Opinion

Federal Way power outage brings bliss | Nandell Palmer

Don’t you just hate it when the Pacific Northwest is in the news globally for the wrong reasons? That’s the time relatives and friends that you’ve not heard from in eons call you up from every dale and homestead to check up on you. Or to mock in derision: “Oh, I didn’t know that it snows in Seattle!”

The preceding week in Federal Way will not be soon forgotten. The few days of snowfalls were quite reminiscent of winter 2006 in many ways.

While I didn’t mind the mound of snow and slipping and sliding, I was not prepared for the power outage. But alas, it came! As I write, there are still some families without power.

Indeed, it was quite inconvenient to be without electricity for that few days, knowing that it is connected to so many of our comforts: stoves, microwave, refrigerator, light, hot water.

In my book, “Blessings at Your Fingertips,” I have a chapter titled “Dare to be inconvenienced.” The winter of 2006 was part of the inspiration for that piece of writing.

Last week again, I was blessed with a mother lode of inspirations and goodwill from the storm/power outage. I will forever be grateful for periods of inconvenience. Battling the flu, friends brought me a steaming pot of chicken soup.

My neighbors decided to convert their home into the Federal Way Shangri-La, and would not take no as an answer for my family joining them. With the fireplace going full blast, we indulged in this winter getaway.

As we looked out into the distance, the acres of snow-covered grounds and icicle-bedecked branches were breathtaking. Who needed Lake Tahoe and Aspen?

In the dining room, the candlelit ambience complemented the succulent buffet of day-old leftovers heated by sternos under stainless steel chafing dishes. Meanwhile, nature’s ultimate freezer, a cooler stocked with tightly-packed snow, provided us with a ton of cold cuts, cheeses and other frozen delicacies.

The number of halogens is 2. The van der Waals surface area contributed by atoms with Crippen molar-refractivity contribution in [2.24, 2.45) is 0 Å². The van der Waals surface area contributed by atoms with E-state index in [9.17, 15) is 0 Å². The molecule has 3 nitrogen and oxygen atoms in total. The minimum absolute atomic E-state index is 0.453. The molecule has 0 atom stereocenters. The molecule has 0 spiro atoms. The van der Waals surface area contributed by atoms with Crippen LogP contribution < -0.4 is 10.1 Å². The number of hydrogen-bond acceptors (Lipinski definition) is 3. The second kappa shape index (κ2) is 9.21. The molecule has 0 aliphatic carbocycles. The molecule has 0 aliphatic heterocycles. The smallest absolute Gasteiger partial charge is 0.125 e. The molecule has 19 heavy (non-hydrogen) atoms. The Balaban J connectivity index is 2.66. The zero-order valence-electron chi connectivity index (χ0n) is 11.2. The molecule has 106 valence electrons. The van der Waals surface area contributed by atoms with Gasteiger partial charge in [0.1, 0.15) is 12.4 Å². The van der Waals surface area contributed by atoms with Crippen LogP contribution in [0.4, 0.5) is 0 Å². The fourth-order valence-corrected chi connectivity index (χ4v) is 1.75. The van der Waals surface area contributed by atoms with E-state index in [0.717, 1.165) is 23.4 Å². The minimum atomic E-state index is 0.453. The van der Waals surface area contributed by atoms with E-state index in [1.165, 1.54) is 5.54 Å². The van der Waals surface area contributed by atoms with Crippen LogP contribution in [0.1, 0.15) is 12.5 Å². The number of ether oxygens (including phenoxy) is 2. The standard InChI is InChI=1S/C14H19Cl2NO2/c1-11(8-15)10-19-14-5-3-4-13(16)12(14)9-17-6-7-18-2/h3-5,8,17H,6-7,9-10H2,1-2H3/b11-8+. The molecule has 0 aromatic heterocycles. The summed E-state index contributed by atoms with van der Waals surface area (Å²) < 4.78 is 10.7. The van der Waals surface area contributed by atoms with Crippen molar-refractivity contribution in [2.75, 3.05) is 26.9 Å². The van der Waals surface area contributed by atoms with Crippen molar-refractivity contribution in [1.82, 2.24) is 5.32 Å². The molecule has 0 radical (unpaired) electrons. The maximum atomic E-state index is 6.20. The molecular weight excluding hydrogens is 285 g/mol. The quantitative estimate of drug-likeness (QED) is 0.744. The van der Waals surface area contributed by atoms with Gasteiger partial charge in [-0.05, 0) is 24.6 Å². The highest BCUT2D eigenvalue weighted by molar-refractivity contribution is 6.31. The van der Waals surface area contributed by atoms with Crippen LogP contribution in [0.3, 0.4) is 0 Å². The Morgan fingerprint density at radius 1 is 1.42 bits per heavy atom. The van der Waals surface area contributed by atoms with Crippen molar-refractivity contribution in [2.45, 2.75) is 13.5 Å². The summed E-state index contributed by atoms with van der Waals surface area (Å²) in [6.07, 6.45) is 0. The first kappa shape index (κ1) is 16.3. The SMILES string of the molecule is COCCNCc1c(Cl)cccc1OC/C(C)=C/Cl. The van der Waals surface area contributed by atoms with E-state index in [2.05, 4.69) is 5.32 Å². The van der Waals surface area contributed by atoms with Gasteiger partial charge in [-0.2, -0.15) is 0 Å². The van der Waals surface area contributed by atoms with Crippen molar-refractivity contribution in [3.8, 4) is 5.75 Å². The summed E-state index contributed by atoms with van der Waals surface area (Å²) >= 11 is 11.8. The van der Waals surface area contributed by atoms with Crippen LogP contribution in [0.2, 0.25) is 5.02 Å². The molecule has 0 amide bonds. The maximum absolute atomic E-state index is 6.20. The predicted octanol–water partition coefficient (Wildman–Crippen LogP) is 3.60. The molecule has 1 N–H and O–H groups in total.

We survived TV overload. That was fabulous. Not having the TV on afforded us the joys of spending quality time with family and friends. Electronics have a way of robbing us of that.

I especially applaud the children for not getting cranky throughout this period. In fact, the highlight for me was to watch the star of the evening: my neighbors’ 8-year-old daughter.

With no electronic gadgets to entertain her, she became quite innovative with whatever was at hand to pass the time.

Using a banana as a telephone, she dialed friends, business clients and people in high places, petitioning their help or consoling them in their winter woes. Even Bill Gates got a call from the banana phone, too, out there in Medina.

After the conversation, she reported to us that Bill was busy looking for firewood because the stores were all sold out.

To her dismay, she watched her dad gobble down the banana after a few hours. She warned him that eating her telephone could potentially be detrimental to his health as he ran the risk of being electrocuted.

Luckily, there were more bananas on hand, and the conversations became even more creative. Given a few more years, this child will definitely become an A-class novelist or screenwriter. Such raw talent!

I encouraged her parents to make her write down her creative thoughts in short stories.

The evening lent itself to much storytelling way into the wee hours of the morning, as the roaring fire lulled us to sleep. We all curled up on the living room floor with blankets, ever grateful for warmth and camaraderie.

The next day, friends in Northeast Tacoma invited us to their warm home, and I invited my neighbors to come along. There, we played dominoes, card games, ate comfort food, and again, regaled each other with stories of yesteryear. We are all richer for that experience.

I am somewhat grateful for the storm/blackout. I will not overlook the fact that despite our harshest inconvenience for that brief period, my quality of life was far more superior to millions of people globally who neither have the luxury of electricity nor running water.

Had the power not gone out last week, a father would not have discovered the hidden literary gems in his daughter. Shortly after the blackout, the girl has been composing stories on the family computer daily, her proud dad told me. A star is born! Now, I can’t wait to read her first book.

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